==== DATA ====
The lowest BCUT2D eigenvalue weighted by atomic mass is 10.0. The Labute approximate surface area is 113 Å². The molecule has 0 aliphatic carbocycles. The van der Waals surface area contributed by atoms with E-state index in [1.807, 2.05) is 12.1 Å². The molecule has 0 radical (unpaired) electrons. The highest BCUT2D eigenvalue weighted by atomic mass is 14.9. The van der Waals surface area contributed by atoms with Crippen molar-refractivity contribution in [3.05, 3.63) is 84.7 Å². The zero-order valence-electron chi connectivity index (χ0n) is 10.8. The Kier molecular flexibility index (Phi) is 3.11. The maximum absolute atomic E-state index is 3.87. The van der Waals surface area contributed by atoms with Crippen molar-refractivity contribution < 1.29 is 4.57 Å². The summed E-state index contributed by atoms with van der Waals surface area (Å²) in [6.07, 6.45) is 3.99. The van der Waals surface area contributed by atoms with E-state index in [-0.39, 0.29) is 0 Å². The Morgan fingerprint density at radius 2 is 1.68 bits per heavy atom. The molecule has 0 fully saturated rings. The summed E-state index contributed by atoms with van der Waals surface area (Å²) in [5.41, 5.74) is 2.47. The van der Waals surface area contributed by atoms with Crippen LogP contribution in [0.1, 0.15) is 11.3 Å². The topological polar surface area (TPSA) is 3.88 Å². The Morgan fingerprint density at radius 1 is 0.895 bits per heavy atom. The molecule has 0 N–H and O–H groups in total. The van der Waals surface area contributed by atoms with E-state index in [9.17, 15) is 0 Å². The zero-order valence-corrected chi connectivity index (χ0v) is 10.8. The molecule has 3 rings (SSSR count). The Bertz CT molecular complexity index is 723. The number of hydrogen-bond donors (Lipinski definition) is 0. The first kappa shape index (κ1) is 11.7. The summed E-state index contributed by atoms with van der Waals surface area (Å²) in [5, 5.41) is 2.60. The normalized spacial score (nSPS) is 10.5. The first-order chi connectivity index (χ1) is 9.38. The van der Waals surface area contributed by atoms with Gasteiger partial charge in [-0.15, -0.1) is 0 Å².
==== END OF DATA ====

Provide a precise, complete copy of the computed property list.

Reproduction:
The lowest BCUT2D eigenvalue weighted by atomic mass is 10.0. The Labute approximate surface area is 113 Å². The molecule has 0 aliphatic carbocycles. The van der Waals surface area contributed by atoms with E-state index in [1.807, 2.05) is 12.1 Å². The molecule has 0 radical (unpaired) electrons. The highest BCUT2D eigenvalue weighted by atomic mass is 14.9. The van der Waals surface area contributed by atoms with Crippen molar-refractivity contribution in [3.05, 3.63) is 84.7 Å². The zero-order valence-electron chi connectivity index (χ0n) is 10.8. The Kier molecular flexibility index (Phi) is 3.11. The maximum absolute atomic E-state index is 3.87. The van der Waals surface area contributed by atoms with Crippen molar-refractivity contribution < 1.29 is 4.57 Å². The summed E-state index contributed by atoms with van der Waals surface area (Å²) in [6.07, 6.45) is 3.99. The van der Waals surface area contributed by atoms with E-state index in [-0.39, 0.29) is 0 Å². The Morgan fingerprint density at radius 2 is 1.68 bits per heavy atom. The molecule has 0 fully saturated rings. The summed E-state index contributed by atoms with van der Waals surface area (Å²) in [5.41, 5.74) is 2.47. The van der Waals surface area contributed by atoms with Crippen LogP contribution in [0.1, 0.15) is 11.3 Å². The topological polar surface area (TPSA) is 3.88 Å². The Morgan fingerprint density at radius 1 is 0.895 bits per heavy atom. The molecule has 0 N–H and O–H groups in total. The van der Waals surface area contributed by atoms with E-state index in [9.17, 15) is 0 Å². The zero-order valence-corrected chi connectivity index (χ0v) is 10.8. The molecule has 3 rings (SSSR count). The Bertz CT molecular complexity index is 723. The number of hydrogen-bond donors (Lipinski definition) is 0. The first kappa shape index (κ1) is 11.7. The summed E-state index contributed by atoms with van der Waals surface area (Å²) in [5, 5.41) is 2.60. The normalized spacial score (nSPS) is 10.5. The first-order chi connectivity index (χ1) is 9.38. The van der Waals surface area contributed by atoms with Gasteiger partial charge in [-0.15, -0.1) is 0 Å².